China toward Constitutionalism? Institutional development under the Socialist Rule of Law system
University of British Columbia
Master of Laws - LLM
Building Constitutionalism in China is seemingly a constant topic worth exploring. However, attempts to adopt the current Western Mature Constitutional System, as a static standard for assessing constitutional development in China’s Context is quite prevalent. By reference to three respective institutions in China’s Socialist Rule of Law system: the Communist Party of China (CPC), National People’s Congress (NPC) and the People’s Courts (Courts), this thesis seeks to examine constitutional development in People’s Republic of China (PRC). This thesis also argues the Mature Constitutional model is unable to engage with the orthodoxy of China’s approach to constitutional development. This thesis first demonstrates why applying the standard of mature constitutionalism to assess constitutional development in China is problematic and renders inaccurate results. Thus a more suitable institutional approach has been raised to examine constitutional development in China. It subsequently discuss the evolution of CPC (ideologies, structure, operation) in post 1978 China in order to examine the Party’s role as both the determinant and product of China’s constitutional development. Then the thesis will discuss how the NPC, a traditional “rubberstamp”, has developed as the highest national legislature and constitutional supervisory organ. The courts in China, in particular, have taken the incremental approach to expand institutional authority by interacting with this highest political power holder and supporting the current constitutional order. This thesis makes an original contribution to both the discourse of China’s constitutional law and the studies on authoritarian constitutional development. The thesis has confirmed that institutional development in China’s particular authoritarian context (the socialist rule of law system) is possible. Development of this nature would be difficult to be appreciated by the Mature Constitutional Standard. Thus, an institutional approach based on a contextual analysis is more suitable for examining how the authoritarian system responds to the challenge of constitutionalism. However, the thesis has found that the future of applying the Mature Constitutional Model to China’s Socialist Rule of Law system is tentative and has predicted that China’s system would confront potential tension between democracy and constitutional development in future.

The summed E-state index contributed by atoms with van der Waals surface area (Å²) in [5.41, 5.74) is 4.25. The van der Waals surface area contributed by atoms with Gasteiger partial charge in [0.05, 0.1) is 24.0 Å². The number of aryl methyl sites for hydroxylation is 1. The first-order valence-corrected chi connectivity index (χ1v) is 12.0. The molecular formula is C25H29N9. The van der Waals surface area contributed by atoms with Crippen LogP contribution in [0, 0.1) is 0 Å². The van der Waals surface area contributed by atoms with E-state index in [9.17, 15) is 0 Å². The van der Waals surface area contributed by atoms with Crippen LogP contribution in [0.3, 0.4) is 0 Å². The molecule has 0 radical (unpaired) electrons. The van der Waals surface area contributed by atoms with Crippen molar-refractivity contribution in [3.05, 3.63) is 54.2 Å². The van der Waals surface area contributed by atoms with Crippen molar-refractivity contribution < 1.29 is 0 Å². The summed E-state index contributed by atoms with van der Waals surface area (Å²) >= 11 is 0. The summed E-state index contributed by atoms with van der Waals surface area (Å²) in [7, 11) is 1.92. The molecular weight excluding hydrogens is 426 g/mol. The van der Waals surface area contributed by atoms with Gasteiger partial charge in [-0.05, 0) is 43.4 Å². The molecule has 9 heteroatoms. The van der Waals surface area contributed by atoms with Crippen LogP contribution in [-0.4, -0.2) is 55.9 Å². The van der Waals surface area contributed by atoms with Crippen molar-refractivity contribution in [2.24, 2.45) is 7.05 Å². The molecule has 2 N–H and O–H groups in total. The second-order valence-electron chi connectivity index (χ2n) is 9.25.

Attribution-NonCommercial-NoDerivatives 4.0 International
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